Work life balance, we’ve been hearing about it for decades. Trends and tips to help us, as individuals, desperately try and achieve some sort of balance between work and life. When you really think about it, it’s quite scary. We are consistently tasked with carving out more time from work to actually enjoy our lives.

Sadly recent trends are not in our favor. According to a recent infographic from HubSpot, nearly 2 in 3 managers expect their employees to be reachable outside of the office on their personal time. And, we’re working more. A 2014 Gallup poll notes that 50% of salaried, full-time employees are now working over 50 hours per week, with half of those at 60 hours plus per week.

One of the biggest contributors to this disturbing trend is definitely technology. While we’ve grown accustomed to a state of 24/7/365 connectivity, for many of us, that also means we’re connected to our work life nearly 100% of the time. And, I don’t blame the employers, although most certainly there are expectations, especially as you rise through the ranks of management and leadership. I’m convinced that part of it is driven from what I call the ‘new workplace norm’ – days filled with incessant meetings and countless emails. As companies have added managerial levels, stakeholders increase and decision-making is more by committee than by designated responsibility. In the end, when is the work getting done? There’s little time during the workday so the only time to actually do work is off hours, weekends, and in between meetings and emails.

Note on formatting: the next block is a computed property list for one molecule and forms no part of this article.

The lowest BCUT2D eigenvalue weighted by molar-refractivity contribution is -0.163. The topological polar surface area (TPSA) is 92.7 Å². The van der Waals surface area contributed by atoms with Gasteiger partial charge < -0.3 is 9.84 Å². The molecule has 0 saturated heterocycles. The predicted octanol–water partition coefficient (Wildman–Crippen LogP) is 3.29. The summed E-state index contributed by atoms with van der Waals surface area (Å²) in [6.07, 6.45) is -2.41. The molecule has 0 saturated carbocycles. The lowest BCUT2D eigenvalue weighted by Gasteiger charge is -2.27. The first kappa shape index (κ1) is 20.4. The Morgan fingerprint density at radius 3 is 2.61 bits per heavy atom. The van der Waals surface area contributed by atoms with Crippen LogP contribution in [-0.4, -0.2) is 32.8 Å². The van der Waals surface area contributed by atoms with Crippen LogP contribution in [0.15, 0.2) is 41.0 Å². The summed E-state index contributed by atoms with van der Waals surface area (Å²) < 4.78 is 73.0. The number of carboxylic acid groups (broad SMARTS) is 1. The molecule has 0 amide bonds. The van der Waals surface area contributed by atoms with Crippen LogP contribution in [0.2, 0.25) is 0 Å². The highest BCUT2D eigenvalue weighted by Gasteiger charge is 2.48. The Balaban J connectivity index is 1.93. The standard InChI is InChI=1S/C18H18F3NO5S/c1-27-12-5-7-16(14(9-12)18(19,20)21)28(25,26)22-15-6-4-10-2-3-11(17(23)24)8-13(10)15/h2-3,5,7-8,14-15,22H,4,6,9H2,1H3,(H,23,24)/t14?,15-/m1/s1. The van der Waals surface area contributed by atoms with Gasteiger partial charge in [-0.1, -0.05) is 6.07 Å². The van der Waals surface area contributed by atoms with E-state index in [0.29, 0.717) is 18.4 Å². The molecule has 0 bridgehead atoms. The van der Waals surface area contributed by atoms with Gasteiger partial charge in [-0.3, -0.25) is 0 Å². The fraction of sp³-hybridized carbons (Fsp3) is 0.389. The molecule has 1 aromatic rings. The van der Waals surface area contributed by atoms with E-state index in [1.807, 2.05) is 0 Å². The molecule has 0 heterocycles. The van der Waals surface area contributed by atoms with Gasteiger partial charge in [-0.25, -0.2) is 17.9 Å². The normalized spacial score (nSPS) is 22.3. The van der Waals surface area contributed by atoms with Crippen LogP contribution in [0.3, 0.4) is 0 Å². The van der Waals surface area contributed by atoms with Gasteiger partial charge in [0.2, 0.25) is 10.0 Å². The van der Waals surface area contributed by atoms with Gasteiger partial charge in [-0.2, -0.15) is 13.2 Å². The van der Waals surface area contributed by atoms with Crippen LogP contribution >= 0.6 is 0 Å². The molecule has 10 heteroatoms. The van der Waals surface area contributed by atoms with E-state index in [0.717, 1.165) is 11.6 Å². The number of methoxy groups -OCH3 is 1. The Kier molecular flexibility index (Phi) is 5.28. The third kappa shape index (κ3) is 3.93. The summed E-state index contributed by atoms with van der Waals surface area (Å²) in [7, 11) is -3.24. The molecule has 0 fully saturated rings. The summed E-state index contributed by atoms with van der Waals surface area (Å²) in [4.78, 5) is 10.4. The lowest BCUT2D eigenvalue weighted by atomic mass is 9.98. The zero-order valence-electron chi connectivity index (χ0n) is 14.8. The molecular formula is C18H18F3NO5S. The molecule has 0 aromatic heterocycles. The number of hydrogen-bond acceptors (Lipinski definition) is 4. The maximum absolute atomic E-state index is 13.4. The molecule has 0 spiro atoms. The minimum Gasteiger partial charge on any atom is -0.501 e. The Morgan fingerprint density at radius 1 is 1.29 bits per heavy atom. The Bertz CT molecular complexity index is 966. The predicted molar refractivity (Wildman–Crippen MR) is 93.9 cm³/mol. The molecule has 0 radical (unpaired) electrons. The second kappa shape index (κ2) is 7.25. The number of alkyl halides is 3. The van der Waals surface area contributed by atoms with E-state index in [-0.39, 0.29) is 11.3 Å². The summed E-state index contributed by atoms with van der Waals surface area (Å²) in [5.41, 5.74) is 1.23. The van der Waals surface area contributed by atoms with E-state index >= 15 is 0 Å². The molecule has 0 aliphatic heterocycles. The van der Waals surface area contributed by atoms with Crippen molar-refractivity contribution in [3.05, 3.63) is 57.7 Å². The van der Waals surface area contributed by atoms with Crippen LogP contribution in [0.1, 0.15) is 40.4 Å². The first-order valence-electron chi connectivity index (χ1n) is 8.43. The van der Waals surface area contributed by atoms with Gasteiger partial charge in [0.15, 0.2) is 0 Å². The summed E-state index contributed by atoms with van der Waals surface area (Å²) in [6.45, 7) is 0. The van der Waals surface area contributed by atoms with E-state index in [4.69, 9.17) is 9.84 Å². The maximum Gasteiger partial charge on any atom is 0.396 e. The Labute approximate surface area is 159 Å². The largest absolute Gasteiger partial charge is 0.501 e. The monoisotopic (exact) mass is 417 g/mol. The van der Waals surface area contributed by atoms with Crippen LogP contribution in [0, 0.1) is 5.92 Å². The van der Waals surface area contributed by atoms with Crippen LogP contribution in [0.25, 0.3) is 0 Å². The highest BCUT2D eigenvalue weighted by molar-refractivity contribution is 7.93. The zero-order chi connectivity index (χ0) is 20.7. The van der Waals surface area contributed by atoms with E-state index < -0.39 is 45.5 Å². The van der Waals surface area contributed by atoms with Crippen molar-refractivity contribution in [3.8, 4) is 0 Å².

As a full-time, salaried employee, personally I sometimes feel more like an emergency room doctor than a marketing executive. Of course, my situation may be exacerbated by the fact that I live on the East Coast, but my company, and the majority of my team, is LA based, which puts my typical day at an average of 10-12 hours, not including weekends and travel. Don’t get me wrong, I’m not complaining as I enjoy my work and career, but how did this happen?

I reflect to a short-term assignment I did in the late 90s in London, which is where I first recognized a difference between the American workplace and our European counterparts. In London, even working on-site at one of the top investment firms in the world, the majority of the team worked 8 hours a day, took an hour lunch, and truly enjoyed a work-life balance. Even then, when I returned to the U.S., I noticed the immediate difference in my work-life – lacking a balance and feeling that the pace had picked up by at least 30-40%.

In the end, I am not sure there is much we can really do about it. Meditation, scheduling work time, decompressing – does it really work? To me, the fact is that we, as Americans, live in a Live to Work society as opposed to a Work to Live one.